I read a great article talking about the importance of singers relying on feeling over hearing when it comes to performing well.
Author Arden Kaywin says,
But there is another kind of listening: listening to your body.
Listening in this way means being present to the sensations your body—your instrument—in any given moment. It’s focused in on our internal experience, rather than out.
Your job as a singer is to pay attention to the sensation of good singing, not the sound of it. Every time you have that specific sensation in your body (in your support, in your resonance), you will know it’s the good sound merely by the way it feels. You won’t even have to hear it.
In this way, your awareness shifts from being an outward-focused experience overwhelmed by attachments to expectations and outcomes to a more internal experience rooted in the present moment of the body. When singers shift their mindset from listening to the sounds they’re making to “listening” to the feelings and sensations in their body when they sing, it’s the first step to reaching their full singing potential.
When you sing, don’t go on autopilot. Get present to the sensations in your body. Witness what you feel in the lower muscles of support, in the ribs, in your neck, jaw, tongue, and soft palate. Start listening to your body. Observe what it’s doing (or not doing) without judgment. Learn to be a witness to what’s happening.
I wanted to holler a good solid AMEN! After reading that. This is, in essence what I do when a singer comes to me for my VoiceBody work.
You knew there was a but coming, right?
It is easy to write and tell singers they should feel the body and notice the sensations and quite another thing to actually be able to do that.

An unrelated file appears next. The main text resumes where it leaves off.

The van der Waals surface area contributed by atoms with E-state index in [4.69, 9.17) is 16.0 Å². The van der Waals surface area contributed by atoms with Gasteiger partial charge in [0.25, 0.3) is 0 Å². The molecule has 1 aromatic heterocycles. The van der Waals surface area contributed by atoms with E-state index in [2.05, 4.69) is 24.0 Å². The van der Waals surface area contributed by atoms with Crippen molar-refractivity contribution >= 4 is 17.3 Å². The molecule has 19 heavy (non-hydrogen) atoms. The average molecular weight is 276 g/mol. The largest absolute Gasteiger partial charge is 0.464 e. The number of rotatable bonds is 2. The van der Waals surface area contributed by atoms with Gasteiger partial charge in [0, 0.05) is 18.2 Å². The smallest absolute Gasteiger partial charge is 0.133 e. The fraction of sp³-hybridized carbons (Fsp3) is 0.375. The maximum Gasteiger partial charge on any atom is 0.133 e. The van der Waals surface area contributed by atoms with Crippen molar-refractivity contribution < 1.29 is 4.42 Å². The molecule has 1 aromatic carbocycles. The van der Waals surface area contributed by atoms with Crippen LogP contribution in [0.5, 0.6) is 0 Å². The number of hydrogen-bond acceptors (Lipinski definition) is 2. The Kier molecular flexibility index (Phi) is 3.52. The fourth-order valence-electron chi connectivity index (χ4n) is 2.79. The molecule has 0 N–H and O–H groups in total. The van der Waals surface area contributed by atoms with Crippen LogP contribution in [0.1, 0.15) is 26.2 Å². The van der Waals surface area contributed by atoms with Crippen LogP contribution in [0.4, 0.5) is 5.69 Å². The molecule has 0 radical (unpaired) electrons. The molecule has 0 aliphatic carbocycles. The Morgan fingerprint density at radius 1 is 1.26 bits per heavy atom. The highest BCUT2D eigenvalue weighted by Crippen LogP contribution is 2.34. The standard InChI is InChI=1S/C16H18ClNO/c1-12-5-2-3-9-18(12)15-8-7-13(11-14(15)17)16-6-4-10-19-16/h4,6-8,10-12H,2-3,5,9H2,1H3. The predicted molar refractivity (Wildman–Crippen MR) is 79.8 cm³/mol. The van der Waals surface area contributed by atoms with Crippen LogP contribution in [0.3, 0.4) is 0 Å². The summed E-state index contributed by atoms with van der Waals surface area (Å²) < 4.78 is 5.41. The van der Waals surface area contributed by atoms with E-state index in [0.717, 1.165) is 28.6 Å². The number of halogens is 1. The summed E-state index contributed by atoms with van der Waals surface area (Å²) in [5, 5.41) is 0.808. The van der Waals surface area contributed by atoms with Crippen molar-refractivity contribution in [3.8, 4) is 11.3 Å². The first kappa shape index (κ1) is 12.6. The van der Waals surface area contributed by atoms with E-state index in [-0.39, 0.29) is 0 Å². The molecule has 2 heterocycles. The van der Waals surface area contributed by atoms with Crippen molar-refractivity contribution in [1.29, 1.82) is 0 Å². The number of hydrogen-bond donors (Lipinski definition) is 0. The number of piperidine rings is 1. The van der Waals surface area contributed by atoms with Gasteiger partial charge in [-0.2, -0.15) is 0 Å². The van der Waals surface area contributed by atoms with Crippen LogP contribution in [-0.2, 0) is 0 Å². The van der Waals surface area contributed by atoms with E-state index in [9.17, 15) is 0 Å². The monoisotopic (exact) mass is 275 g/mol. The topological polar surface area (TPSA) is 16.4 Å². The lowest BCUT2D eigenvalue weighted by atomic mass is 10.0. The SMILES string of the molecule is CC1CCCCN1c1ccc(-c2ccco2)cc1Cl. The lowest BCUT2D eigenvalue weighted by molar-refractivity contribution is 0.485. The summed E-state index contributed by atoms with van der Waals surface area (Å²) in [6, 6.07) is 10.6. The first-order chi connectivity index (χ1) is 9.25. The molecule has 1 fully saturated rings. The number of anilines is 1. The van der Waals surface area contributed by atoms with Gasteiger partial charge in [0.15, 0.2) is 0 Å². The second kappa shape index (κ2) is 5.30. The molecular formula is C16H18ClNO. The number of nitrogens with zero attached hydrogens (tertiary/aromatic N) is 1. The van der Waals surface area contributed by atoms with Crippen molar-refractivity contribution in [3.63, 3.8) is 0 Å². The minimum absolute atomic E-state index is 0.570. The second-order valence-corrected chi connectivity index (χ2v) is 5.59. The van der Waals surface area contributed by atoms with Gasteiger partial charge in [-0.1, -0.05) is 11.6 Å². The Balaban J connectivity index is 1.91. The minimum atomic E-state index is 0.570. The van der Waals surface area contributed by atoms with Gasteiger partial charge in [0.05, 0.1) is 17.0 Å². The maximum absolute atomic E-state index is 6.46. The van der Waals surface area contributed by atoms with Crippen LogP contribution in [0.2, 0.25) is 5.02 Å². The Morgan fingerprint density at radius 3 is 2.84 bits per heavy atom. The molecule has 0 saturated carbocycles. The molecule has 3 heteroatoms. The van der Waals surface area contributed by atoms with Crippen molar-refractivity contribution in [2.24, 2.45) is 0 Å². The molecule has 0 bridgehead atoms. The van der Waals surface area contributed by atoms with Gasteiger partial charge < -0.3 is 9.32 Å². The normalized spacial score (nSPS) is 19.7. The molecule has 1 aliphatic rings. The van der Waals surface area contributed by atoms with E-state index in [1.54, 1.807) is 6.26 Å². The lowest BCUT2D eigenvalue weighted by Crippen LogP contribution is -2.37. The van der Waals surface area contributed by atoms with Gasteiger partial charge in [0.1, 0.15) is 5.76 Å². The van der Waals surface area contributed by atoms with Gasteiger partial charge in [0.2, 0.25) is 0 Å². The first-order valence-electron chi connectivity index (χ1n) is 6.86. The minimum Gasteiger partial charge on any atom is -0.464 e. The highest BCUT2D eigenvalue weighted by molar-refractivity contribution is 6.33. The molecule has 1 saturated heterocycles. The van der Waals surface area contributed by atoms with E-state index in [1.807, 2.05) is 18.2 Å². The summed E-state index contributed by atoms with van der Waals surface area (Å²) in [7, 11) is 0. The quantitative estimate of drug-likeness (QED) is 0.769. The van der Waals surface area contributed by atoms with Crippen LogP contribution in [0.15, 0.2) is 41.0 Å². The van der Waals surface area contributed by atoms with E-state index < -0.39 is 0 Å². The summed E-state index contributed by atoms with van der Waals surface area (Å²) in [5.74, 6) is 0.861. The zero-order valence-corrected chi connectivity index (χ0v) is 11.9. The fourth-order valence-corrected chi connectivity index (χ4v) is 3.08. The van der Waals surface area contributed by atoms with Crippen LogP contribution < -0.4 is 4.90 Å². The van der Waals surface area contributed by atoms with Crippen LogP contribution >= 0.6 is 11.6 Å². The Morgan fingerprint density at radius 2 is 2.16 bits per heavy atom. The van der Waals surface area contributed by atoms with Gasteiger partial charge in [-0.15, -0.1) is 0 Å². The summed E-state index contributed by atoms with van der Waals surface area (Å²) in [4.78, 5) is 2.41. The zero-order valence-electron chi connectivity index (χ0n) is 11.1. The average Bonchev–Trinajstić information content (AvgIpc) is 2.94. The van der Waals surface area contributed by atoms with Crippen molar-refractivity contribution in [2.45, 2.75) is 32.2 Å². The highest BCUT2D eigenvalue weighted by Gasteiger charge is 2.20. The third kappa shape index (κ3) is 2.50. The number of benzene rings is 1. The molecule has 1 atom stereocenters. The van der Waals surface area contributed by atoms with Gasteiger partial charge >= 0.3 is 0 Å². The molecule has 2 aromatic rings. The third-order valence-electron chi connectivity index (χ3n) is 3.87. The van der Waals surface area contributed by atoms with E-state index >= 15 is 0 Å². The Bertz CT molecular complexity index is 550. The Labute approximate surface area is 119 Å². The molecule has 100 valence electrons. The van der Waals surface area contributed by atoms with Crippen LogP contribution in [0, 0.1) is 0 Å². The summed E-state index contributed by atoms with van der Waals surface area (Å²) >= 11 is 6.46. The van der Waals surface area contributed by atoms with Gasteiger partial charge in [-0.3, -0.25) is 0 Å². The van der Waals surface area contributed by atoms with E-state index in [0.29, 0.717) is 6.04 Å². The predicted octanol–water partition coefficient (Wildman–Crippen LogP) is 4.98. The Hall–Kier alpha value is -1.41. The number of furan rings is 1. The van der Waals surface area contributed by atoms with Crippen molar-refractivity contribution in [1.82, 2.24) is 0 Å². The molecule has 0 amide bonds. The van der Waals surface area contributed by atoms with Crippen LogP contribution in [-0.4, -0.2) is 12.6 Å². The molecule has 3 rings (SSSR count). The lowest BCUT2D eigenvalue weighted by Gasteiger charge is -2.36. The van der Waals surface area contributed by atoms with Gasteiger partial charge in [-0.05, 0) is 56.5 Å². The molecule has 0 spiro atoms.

Many of the more advanced singers that I see are more attuned to how things feel in their face and throat, but the rest of the body is a black hole. In almost every session when I ask someone ‘how does that feel’ after they’ve moved and sung, the response is ‘I don’t know’. I usually follow that up with ‘ok, let’s sing it again and at the end just tell me what you notice.’
Putting the whole body together with the voice is a big task.
Younger singers often have little sense of their body – especially teens who have just gone through puberty and the corresponding growth spurts that leave them feeling like they are living in a foreign nation.
There is often a lack of vocabulary because we have a lack of connection to our bodies. We are not raised in a culture that promotes awareness of our emotions and our bodies in ways that open the door to sensing.
Think back, when you were a child and had an emotional reaction, did anyone ever ask “where do you feel that emotion in your body?” Probably not. Rather, you were probably told “you’re fine…knock it off…stop crying…shhhhh” or something similar.
Many times when we experience pain in our body we disconnect from that place as a protective mechanism. For example, that means when your low back hurts, it can be harder to sense it. That means when you try to move it’s hard to connect with that part of your body.
Trauma is another element that can cause us to disconnect or dissociate from our body. Like physical pain, emotional pain can cause us to close ourselves off from our physical form. Reconnecting to our body after trauma takes time and a gentle approach.
There are also strong cultural messages delivered to us about our bodies, and I find many of us have nearly combative relationships with their physical form. The messaging we receive about the lack of enough-ness of our bodies is deafening and shuts down the ability to actually LIVE in our instruments in a way that we can feel them.
Wherever you are on your sensing-singing journey, it takes time to cultivate the type of awareness this article talks about, and we all need to start somewhere.
I find movement, in the right doses, at the right pace, worked on in an environment where we feel safe, is a powerful tool in beginning to feel our body and develop body awareness.